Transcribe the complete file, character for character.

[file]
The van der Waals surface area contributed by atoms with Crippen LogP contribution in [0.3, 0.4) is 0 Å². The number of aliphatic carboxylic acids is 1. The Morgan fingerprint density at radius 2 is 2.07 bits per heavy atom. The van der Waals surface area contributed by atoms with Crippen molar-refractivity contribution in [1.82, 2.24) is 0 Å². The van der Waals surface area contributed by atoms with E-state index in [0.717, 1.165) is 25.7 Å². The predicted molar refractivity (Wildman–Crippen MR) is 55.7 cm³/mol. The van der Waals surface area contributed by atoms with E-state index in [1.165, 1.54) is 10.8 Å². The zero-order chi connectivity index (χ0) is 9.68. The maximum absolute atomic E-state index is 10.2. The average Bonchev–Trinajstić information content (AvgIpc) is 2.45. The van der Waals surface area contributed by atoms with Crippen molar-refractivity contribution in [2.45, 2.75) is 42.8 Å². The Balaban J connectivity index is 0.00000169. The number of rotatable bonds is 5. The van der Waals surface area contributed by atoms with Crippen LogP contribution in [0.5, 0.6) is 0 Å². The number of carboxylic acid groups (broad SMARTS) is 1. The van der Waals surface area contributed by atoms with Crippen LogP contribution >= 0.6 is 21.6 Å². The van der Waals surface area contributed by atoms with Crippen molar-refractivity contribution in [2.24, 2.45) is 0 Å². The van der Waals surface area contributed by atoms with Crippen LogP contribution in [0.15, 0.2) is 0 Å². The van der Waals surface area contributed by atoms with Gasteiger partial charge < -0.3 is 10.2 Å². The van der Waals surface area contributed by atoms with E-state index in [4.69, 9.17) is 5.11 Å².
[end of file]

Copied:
The van der Waals surface area contributed by atoms with Crippen LogP contribution in [0.3, 0.4) is 0 Å². The number of aliphatic carboxylic acids is 1. The Morgan fingerprint density at radius 2 is 2.07 bits per heavy atom. The van der Waals surface area contributed by atoms with Crippen molar-refractivity contribution in [1.82, 2.24) is 0 Å². The van der Waals surface area contributed by atoms with E-state index in [0.717, 1.165) is 25.7 Å². The predicted molar refractivity (Wildman–Crippen MR) is 55.7 cm³/mol. The van der Waals surface area contributed by atoms with E-state index in [1.165, 1.54) is 10.8 Å². The zero-order chi connectivity index (χ0) is 9.68. The maximum absolute atomic E-state index is 10.2. The average Bonchev–Trinajstić information content (AvgIpc) is 2.45. The van der Waals surface area contributed by atoms with Crippen molar-refractivity contribution in [2.45, 2.75) is 42.8 Å². The Balaban J connectivity index is 0.00000169. The number of rotatable bonds is 5. The van der Waals surface area contributed by atoms with Crippen LogP contribution in [0.5, 0.6) is 0 Å². The number of carboxylic acid groups (broad SMARTS) is 1. The van der Waals surface area contributed by atoms with Crippen LogP contribution >= 0.6 is 21.6 Å². The van der Waals surface area contributed by atoms with Crippen molar-refractivity contribution in [2.24, 2.45) is 0 Å². The van der Waals surface area contributed by atoms with Crippen LogP contribution in [0.15, 0.2) is 0 Å². The van der Waals surface area contributed by atoms with Gasteiger partial charge < -0.3 is 10.2 Å². The van der Waals surface area contributed by atoms with E-state index in [4.69, 9.17) is 5.11 Å².